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Today's Stichomancy for Brittany Murphy

The first excerpt represents the past or something you must release, and is drawn from The Troll Garden and Selected Stories by Willa Cather:

"Eric, I didn't look for this from you. I thought God had set his mark on you if he ever had on any man. And it is for things like this that you set your soul back a thousand years from God. 0 foolish and perverse generation!"

Eric drew himself up to his full height and looked off to where the new day was gilding the corn-tassels and flooding the uplands with light. As his nostrils drew in the breath of the dew and the morning, something from the only poetry he had ever read flashed across his mind, and he murmured, half to himself, with dreamy exultation:

"'And a day shall be as a thousand years, and a thousand years


The Troll Garden and Selected Stories
The second excerpt represents the present or the deciding factor of the moment, and is drawn from The Mysterious Island by Jules Verne:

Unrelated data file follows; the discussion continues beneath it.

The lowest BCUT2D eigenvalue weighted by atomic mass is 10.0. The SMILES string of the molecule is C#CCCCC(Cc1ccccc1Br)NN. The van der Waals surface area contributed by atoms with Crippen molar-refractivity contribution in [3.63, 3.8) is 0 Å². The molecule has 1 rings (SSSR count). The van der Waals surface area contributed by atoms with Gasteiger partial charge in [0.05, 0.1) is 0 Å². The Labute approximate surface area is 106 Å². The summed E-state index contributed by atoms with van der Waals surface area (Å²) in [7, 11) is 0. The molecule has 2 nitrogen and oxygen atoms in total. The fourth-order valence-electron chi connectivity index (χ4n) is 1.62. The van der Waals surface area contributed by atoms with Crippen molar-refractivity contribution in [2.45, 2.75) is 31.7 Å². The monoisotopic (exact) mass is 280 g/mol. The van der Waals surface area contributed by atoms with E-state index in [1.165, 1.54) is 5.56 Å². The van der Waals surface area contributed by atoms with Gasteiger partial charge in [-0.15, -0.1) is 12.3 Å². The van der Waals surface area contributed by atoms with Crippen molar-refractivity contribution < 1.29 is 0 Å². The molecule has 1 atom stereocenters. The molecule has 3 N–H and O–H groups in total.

southeast and southwest, which would have made this coast a very long peninsula. At the northern extremity of the bay the outline of the shore was continued to a great distance in a wider curve. There the shore was low, flat, without cliffs, and with great banks of sand, which the tide left uncovered. Pencroft and Herbert then returned towards the west. Their attention was first arrested by the snow-topped mountain which rose at a distance of six or seven miles. From its first declivities to within two miles of the coast were spread vast masses of wood, relieved by large green patches, caused by the presence of evergreen trees. Then, from the edge of this forest to the shore extended a plain, scattered irregularly with groups of trees. Here and there on the left sparkled through glades the


The Mysterious Island
The third excerpt represents the future or something you must embrace, and is drawn from The Woodlanders by Thomas Hardy:

As soon as he had walked in and perceived that Grace was not in the room, he seemed to have a misgiving. Nothing less than her actual presence could long keep him to the level of this impassioned enterprise, and that lacking he appeared as one who wished to retrace his steps.

He mechanically talked at what he considered a woodland matron's level of thought till a rustling was heard on the stairs, and Grace came in. Fitzpiers was for once as agitated as she. Over and above the genuine emotion which she raised in his heart there hung the sense that he was casting a die by impulse which he might not have thrown by judgment.


The Woodlanders